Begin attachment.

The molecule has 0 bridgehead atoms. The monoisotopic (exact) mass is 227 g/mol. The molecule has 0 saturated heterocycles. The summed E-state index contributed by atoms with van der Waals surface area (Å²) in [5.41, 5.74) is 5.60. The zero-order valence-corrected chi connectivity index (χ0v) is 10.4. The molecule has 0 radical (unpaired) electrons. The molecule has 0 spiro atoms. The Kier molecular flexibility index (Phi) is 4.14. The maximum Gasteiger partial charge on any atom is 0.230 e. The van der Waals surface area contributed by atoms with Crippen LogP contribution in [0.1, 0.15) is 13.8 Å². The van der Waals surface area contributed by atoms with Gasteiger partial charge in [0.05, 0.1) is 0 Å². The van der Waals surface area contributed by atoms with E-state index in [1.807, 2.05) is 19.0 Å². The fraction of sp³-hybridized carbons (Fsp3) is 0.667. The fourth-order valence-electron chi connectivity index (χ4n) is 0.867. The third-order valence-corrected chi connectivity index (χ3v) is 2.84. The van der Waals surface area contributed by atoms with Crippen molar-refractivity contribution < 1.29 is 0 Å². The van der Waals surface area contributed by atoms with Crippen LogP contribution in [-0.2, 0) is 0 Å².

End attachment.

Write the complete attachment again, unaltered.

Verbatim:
The molecule has 0 bridgehead atoms. The monoisotopic (exact) mass is 227 g/mol. The molecule has 0 saturated heterocycles. The summed E-state index contributed by atoms with van der Waals surface area (Å²) in [5.41, 5.74) is 5.60. The zero-order valence-corrected chi connectivity index (χ0v) is 10.4. The molecule has 0 radical (unpaired) electrons. The molecule has 0 spiro atoms. The Kier molecular flexibility index (Phi) is 4.14. The maximum Gasteiger partial charge on any atom is 0.230 e. The van der Waals surface area contributed by atoms with Crippen LogP contribution in [0.1, 0.15) is 13.8 Å². The van der Waals surface area contributed by atoms with Gasteiger partial charge in [0.05, 0.1) is 0 Å². The van der Waals surface area contributed by atoms with E-state index in [1.807, 2.05) is 19.0 Å². The fraction of sp³-hybridized carbons (Fsp3) is 0.667. The fourth-order valence-electron chi connectivity index (χ4n) is 0.867. The third-order valence-corrected chi connectivity index (χ3v) is 2.84. The van der Waals surface area contributed by atoms with Crippen molar-refractivity contribution < 1.29 is 0 Å². The van der Waals surface area contributed by atoms with Crippen LogP contribution in [-0.2, 0) is 0 Å².